times, with Apartment House but also with others, including the Merce
Cunningham Dance Company for the dance ‘Antic Meet’, it was a far richer piece
than had perhaps history had credited it. It’s such a well-known piece, not
least from its visual appearance, and its historic performance value has
influenced what we think of as a Cage-ian performance practice. Plus the
premiere performance and recording is notorious from its depiction on the
Twenty-Fifth Retrospective Concert album. But I felt strongly that there was
much that is not more widely known when digging a little deeper, both about the
way it can be performed, about the graphic notations of the ‘Solo for Piano’,
and about the instrumental and conductor parts. And I was aware that
performance as both historical and contemporary practice has a lot to say about
the music, not least because of the unusually long time one has to spend with
the piano part in order to arrive at something which is playable. So I set to
thinking about this as a major research project and immediately thought of
Martin as being an ideal collaborator, particularly due to his brilliant book
about Cage and Tudor, as well as his Darmstadt book. So over lunch in London
one day we dreamt up the project, which over the following year developed and
formed to include the book, the website and apps, as well as the involvement of
Apartment House. Then there was the inevitable long wait until we found out our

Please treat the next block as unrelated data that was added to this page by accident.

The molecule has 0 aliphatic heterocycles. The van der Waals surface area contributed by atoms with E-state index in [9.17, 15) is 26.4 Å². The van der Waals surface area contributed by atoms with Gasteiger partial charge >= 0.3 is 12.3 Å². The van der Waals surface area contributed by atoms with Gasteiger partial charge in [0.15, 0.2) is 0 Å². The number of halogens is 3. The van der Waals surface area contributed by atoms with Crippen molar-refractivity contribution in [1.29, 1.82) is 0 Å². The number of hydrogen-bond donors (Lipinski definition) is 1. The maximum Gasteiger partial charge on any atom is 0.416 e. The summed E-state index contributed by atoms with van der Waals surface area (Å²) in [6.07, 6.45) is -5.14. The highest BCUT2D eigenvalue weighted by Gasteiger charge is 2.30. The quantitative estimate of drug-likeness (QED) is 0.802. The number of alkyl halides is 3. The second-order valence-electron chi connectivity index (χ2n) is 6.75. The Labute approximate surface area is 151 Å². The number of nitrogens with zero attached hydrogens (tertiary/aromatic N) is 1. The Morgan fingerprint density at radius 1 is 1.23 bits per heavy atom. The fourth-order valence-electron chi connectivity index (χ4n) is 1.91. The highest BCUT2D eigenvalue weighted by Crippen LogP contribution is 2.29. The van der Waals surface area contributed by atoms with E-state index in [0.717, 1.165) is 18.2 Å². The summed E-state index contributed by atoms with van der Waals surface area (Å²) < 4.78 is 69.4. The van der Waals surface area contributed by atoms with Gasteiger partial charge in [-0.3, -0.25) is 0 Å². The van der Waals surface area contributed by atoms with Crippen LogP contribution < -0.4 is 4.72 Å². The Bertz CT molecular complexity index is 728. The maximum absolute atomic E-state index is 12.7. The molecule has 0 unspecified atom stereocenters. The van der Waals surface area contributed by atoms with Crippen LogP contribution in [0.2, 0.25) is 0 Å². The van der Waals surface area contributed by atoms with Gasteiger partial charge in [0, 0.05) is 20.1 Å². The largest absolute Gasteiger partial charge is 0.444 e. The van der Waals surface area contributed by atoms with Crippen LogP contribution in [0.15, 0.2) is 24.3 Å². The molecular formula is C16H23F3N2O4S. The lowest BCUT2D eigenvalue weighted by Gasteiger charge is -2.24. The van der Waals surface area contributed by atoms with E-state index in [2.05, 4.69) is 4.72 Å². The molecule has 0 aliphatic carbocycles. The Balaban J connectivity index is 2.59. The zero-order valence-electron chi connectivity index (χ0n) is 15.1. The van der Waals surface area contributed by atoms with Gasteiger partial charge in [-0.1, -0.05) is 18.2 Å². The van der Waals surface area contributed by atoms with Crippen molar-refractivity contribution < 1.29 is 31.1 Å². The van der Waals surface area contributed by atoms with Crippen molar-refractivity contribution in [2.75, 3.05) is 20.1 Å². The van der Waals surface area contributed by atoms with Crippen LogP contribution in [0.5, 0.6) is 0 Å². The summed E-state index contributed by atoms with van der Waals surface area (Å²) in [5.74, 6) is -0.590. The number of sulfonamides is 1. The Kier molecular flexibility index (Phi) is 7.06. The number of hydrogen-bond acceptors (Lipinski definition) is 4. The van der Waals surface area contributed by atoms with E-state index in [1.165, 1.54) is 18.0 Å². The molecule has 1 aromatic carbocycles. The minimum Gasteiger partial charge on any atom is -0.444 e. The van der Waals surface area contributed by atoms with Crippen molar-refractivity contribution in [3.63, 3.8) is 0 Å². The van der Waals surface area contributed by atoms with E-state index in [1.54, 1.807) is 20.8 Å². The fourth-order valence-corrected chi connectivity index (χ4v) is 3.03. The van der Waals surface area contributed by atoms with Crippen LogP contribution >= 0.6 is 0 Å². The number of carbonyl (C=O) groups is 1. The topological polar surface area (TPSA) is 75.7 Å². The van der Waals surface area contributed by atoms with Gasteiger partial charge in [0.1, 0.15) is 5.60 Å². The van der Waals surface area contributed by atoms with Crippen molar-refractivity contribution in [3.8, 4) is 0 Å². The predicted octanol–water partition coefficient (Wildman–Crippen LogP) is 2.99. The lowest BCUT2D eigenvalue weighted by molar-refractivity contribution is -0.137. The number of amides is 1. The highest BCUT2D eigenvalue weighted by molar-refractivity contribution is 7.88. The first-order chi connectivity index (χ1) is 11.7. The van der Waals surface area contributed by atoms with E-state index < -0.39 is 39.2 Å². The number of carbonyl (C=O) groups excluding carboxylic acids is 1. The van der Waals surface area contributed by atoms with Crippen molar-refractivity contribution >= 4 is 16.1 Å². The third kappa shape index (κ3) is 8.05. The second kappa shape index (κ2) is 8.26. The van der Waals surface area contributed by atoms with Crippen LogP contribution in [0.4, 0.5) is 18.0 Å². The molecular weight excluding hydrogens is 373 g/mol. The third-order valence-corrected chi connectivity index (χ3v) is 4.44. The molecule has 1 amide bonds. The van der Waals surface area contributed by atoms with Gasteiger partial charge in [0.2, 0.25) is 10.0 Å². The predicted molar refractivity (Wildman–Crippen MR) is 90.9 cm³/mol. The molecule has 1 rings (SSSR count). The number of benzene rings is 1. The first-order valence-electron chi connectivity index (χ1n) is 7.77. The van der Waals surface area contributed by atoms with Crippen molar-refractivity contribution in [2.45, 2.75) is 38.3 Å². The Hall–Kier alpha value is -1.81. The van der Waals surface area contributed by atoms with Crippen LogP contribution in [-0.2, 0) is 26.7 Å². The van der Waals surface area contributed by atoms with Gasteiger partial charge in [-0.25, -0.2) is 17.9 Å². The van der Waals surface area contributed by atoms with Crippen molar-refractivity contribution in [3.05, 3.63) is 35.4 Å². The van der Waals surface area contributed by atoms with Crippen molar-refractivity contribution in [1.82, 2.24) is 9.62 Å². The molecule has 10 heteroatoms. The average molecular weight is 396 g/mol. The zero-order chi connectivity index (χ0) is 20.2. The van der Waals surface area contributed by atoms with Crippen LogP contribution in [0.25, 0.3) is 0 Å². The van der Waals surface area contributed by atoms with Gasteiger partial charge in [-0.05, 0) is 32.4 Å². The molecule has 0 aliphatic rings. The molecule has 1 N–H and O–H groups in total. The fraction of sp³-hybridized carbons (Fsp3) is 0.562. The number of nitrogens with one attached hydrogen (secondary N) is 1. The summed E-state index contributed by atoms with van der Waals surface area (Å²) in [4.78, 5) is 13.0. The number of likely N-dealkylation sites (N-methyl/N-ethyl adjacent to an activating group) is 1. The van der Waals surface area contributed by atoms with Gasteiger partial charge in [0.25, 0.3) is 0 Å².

grant application was successful. The grant was for a 3-year project but
inevitably aspects of that spill over into the months since – and I’ve just now
finished the index for the book! The apps grew from a simple idea that we
thought might be nice to a far more complex concept than any of us could have
imagined, forming a vital part of the project. The team expanded to include two
research assistants, Emily Payne and Chris Melen – Chris being the developer of
the Solo for Piano app – with additional help from others, including Stuart
Mellor who designed the Concert Player app.
As a pianist who
specializes in experimental music, Concert for Piano seems like a natural work
to explore from multiple vantage points. When did you first become acquainted
with the piece, and what does it mean to you as an interpreter?
I’ve mostly played it
with Apartment House. I think possibly the earliest occasion was in 2008 when I
organised a 50th anniversary concert
of the 25-year retrospective concert. My experience then was as it continues to
be, that this is an exceptionally rich and lively piece, full of surprises, and
one which is a total joy to perform – each moment is alive and fresh, and my
experience as a performer is of being part of music being made, rather than
something which is ‘re-played’. We don’t rehearse, everyone works on their own
materials, and then it’s put together, so for everyone playing the experience
is as new as it is for the audience. This is true of many pieces by Cage of
course, but this piece seems to heighten those senses and the material is so
exaggerated in its range here – noises, pitches, highs and lows, louds and
The website and apps
provided detailed and varied material from Concert. Will you share with us some